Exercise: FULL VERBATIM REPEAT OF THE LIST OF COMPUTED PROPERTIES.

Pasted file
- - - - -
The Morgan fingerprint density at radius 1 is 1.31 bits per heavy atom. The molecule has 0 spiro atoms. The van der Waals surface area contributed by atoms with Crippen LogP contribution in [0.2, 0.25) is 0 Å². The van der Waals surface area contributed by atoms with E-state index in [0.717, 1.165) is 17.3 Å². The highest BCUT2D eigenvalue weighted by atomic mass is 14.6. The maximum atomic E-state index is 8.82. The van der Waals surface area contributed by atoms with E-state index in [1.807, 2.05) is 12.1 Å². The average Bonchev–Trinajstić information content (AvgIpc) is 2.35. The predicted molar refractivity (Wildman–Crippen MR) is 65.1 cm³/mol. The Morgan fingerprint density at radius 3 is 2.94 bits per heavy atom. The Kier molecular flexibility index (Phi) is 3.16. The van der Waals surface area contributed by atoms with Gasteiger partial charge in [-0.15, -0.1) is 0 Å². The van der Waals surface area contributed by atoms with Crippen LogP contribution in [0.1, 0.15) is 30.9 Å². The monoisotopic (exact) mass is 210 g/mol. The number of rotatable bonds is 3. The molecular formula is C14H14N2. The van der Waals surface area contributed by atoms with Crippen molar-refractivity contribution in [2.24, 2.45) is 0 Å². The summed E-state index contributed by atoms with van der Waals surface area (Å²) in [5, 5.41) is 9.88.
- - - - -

The Morgan fingerprint density at radius 1 is 1.31 bits per heavy atom. The molecule has 0 spiro atoms. The van der Waals surface area contributed by atoms with Crippen LogP contribution in [0.2, 0.25) is 0 Å². The van der Waals surface area contributed by atoms with E-state index in [0.717, 1.165) is 17.3 Å². The highest BCUT2D eigenvalue weighted by atomic mass is 14.6. The maximum atomic E-state index is 8.82. The van der Waals surface area contributed by atoms with E-state index in [1.807, 2.05) is 12.1 Å². The average Bonchev–Trinajstić information content (AvgIpc) is 2.35. The predicted molar refractivity (Wildman–Crippen MR) is 65.1 cm³/mol. The Morgan fingerprint density at radius 3 is 2.94 bits per heavy atom. The Kier molecular flexibility index (Phi) is 3.16. The van der Waals surface area contributed by atoms with Gasteiger partial charge in [-0.15, -0.1) is 0 Å². The van der Waals surface area contributed by atoms with Crippen LogP contribution in [0.1, 0.15) is 30.9 Å². The monoisotopic (exact) mass is 210 g/mol. The number of rotatable bonds is 3. The molecular formula is C14H14N2. The van der Waals surface area contributed by atoms with Crippen molar-refractivity contribution in [2.24, 2.45) is 0 Å². The summed E-state index contributed by atoms with van der Waals surface area (Å²) in [5, 5.41) is 9.88.